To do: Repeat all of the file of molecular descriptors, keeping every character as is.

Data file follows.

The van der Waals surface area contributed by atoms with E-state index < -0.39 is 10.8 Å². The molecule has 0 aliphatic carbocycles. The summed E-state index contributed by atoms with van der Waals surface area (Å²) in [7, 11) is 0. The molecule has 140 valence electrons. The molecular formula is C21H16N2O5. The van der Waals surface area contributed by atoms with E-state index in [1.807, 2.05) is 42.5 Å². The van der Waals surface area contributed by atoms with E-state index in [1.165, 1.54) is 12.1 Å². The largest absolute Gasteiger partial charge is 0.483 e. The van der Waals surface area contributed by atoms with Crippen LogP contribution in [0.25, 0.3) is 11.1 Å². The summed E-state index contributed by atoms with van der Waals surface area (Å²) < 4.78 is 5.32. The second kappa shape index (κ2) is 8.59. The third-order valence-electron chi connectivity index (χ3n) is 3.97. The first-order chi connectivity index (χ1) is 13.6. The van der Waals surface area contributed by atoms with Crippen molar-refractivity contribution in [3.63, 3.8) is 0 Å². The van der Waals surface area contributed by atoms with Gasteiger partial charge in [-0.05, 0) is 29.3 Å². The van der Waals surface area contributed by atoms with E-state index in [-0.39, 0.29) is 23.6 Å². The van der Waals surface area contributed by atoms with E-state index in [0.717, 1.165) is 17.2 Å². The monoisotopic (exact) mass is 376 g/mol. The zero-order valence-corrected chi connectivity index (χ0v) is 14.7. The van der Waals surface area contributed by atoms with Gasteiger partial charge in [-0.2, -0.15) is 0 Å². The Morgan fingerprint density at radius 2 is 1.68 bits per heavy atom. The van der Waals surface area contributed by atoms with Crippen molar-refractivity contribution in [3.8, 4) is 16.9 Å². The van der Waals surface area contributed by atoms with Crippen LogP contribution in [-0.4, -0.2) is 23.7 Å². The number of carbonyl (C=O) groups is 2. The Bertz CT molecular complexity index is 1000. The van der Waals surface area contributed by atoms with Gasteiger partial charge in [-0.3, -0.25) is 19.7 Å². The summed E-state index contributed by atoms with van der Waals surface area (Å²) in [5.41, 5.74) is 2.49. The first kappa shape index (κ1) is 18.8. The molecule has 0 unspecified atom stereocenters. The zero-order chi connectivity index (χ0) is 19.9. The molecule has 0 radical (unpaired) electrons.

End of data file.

The van der Waals surface area contributed by atoms with E-state index < -0.39 is 10.8 Å². The molecule has 0 aliphatic carbocycles. The summed E-state index contributed by atoms with van der Waals surface area (Å²) in [7, 11) is 0. The molecule has 140 valence electrons. The molecular formula is C21H16N2O5. The van der Waals surface area contributed by atoms with E-state index in [1.807, 2.05) is 42.5 Å². The van der Waals surface area contributed by atoms with E-state index in [1.165, 1.54) is 12.1 Å². The largest absolute Gasteiger partial charge is 0.483 e. The van der Waals surface area contributed by atoms with Crippen LogP contribution in [0.25, 0.3) is 11.1 Å². The summed E-state index contributed by atoms with van der Waals surface area (Å²) < 4.78 is 5.32. The second kappa shape index (κ2) is 8.59. The third-order valence-electron chi connectivity index (χ3n) is 3.97. The first-order chi connectivity index (χ1) is 13.6. The van der Waals surface area contributed by atoms with Crippen molar-refractivity contribution in [3.63, 3.8) is 0 Å². The van der Waals surface area contributed by atoms with Gasteiger partial charge in [-0.05, 0) is 29.3 Å². The van der Waals surface area contributed by atoms with E-state index in [-0.39, 0.29) is 23.6 Å². The van der Waals surface area contributed by atoms with E-state index in [0.717, 1.165) is 17.2 Å². The monoisotopic (exact) mass is 376 g/mol. The zero-order valence-corrected chi connectivity index (χ0v) is 14.7. The van der Waals surface area contributed by atoms with Gasteiger partial charge in [-0.2, -0.15) is 0 Å². The Morgan fingerprint density at radius 2 is 1.68 bits per heavy atom. The van der Waals surface area contributed by atoms with Crippen molar-refractivity contribution in [3.8, 4) is 16.9 Å². The van der Waals surface area contributed by atoms with Crippen LogP contribution in [-0.4, -0.2) is 23.7 Å². The number of carbonyl (C=O) groups is 2. The Bertz CT molecular complexity index is 1000. The van der Waals surface area contributed by atoms with Gasteiger partial charge in [-0.3, -0.25) is 19.7 Å². The summed E-state index contributed by atoms with van der Waals surface area (Å²) in [5.41, 5.74) is 2.49. The first kappa shape index (κ1) is 18.8. The molecule has 0 unspecified atom stereocenters. The zero-order chi connectivity index (χ0) is 19.9. The molecule has 0 radical (unpaired) electrons.